at javax.swing.JComponent.processMouseEvent(JComponent.java:3324)
 at java.awt.Component.processEvent(Component.java:6300)
 at java.awt.Container.processEvent(Container.java:2236)
 at java.awt.Component.dispatchEventImpl(Component.java:4891)
 at java.awt.Container.dispatchEventImpl(Container.java:2294)
 at java.awt.Component.dispatchEvent(Component.java:4713)
 at java.awt.LightweightDispatcher.retargetMouseEvent(Container.java:4888)
 at java.awt.LightweightDispatcher.processMouseEvent(Container.java:4525)
 at java.awt.LightweightDispatcher.dispatchEvent(Container.java:4466)
 at java.awt.Container.dispatchEventImpl(Container.java:2280)
 at java.awt.Window.dispatchEventImpl(Window.java:2750)
 at java.awt.Component.dispatchEvent(Component.java:4713)
 at java.awt.EventQueue.dispatchEventImpl(EventQueue.java:758)
 at java.awt.EventQueue.access$500(EventQueue.java:97)
 at java.awt.EventQueue$3.run(EventQueue.java:709)
 at java.awt.EventQueue$3.run(EventQueue.java:703)
 at java.security.AccessController.doPrivileged(Native Method)
 at java.security.ProtectionDomain$JavaSecurityAccessImpl.doIntersectionPrivilege(ProtectionDomain.java:76)
 at java.security.ProtectionDomain$JavaSecurityAccessImpl.doIntersectionPrivilege(ProtectionDomain.java:86)
 at java.awt.EventQueue$4.run(EventQueue.java:731)
 at java.awt.EventQueue$4.run(EventQueue.java:729)
 at java.security.AccessController.doPrivileged(Native Method)
 at java.security.ProtectionDomain$JavaSecurityAccessImpl.doIntersectionPrivilege(ProtectionDomain.java:76)
 at java.awt.EventQueue.dispatchEvent(EventQueue.java:728)
 at java.awt.EventDispatchThread.pumpOneEventForFilters(EventDispatchThread.java:201)
 at java.awt.EventDispatchThread.pumpEventsForFilter(EventDispatchThread.java:116)
 at java.awt.EventDispatchThread.pumpEventsForHierarchy(EventDispatchThread.java:105)
 at java.awt.EventDispatchThread.pumpEvents(EventDispatchThread.java:101)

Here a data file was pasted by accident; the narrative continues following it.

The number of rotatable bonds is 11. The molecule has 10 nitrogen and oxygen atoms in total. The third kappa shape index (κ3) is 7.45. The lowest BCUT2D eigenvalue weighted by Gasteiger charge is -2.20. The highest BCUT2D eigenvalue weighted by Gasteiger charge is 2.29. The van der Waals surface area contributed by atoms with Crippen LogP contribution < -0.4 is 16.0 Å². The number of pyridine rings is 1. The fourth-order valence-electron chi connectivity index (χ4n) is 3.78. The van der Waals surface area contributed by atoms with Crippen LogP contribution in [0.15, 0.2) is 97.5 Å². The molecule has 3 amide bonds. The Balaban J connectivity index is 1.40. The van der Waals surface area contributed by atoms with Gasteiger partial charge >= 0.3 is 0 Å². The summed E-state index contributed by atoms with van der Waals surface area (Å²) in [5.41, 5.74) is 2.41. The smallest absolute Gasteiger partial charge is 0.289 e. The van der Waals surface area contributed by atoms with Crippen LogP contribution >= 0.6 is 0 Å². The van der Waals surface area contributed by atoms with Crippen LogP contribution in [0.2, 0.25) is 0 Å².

at java.awt.EventDispatchThread.pumpEvents(EventDispatchThread.java:93)
 at java.awt.EventDispatchThread.run(EventDispatchThread.java:82)

pert

documentation is not great
If there's anything specific let me know and I'll see what I can do. Sometimes someone reading documentation for the first time can spot things that seemed obvious to the author only because they have become so familiar with the subject matter.

Boards Manager Support File Locations on GitHub - I also found this page that discusses various places you can host your json file on GitHub, but I think this is a topic that represents one of the last steps rather than the first.
I wrote that one (actually I'm one of the authors of the official JSON specification too). I found I was discussing those options every time I added Boards Manager support for a hardware package so decided it was easiest to just publish it in a central location. I have been meaning to update the last part regarding use of the archive file that GitHub automatically generates. We had an issue with the first Boards Manager project I did where the checksum of the archive file changed, causing Boards Manager installation to fail. I don't know why this happened but I haven't seen it happen since then so it may not be so inadvisable. It's possible it was caused by a force push. The downside to that is the repository must have the correct folder structure so that the automatically generated archive file will have the correct folder structure. This folder structure is different from the one required for manual installation. Some people can't use Boards Manager due to network security settings, etc. so it's nice to still offer the option of easy manual installation. So it may be more convenient to set up the repository folder structure for manual installation and then create your own Boards Manager archive file with the correct folder structure at each release.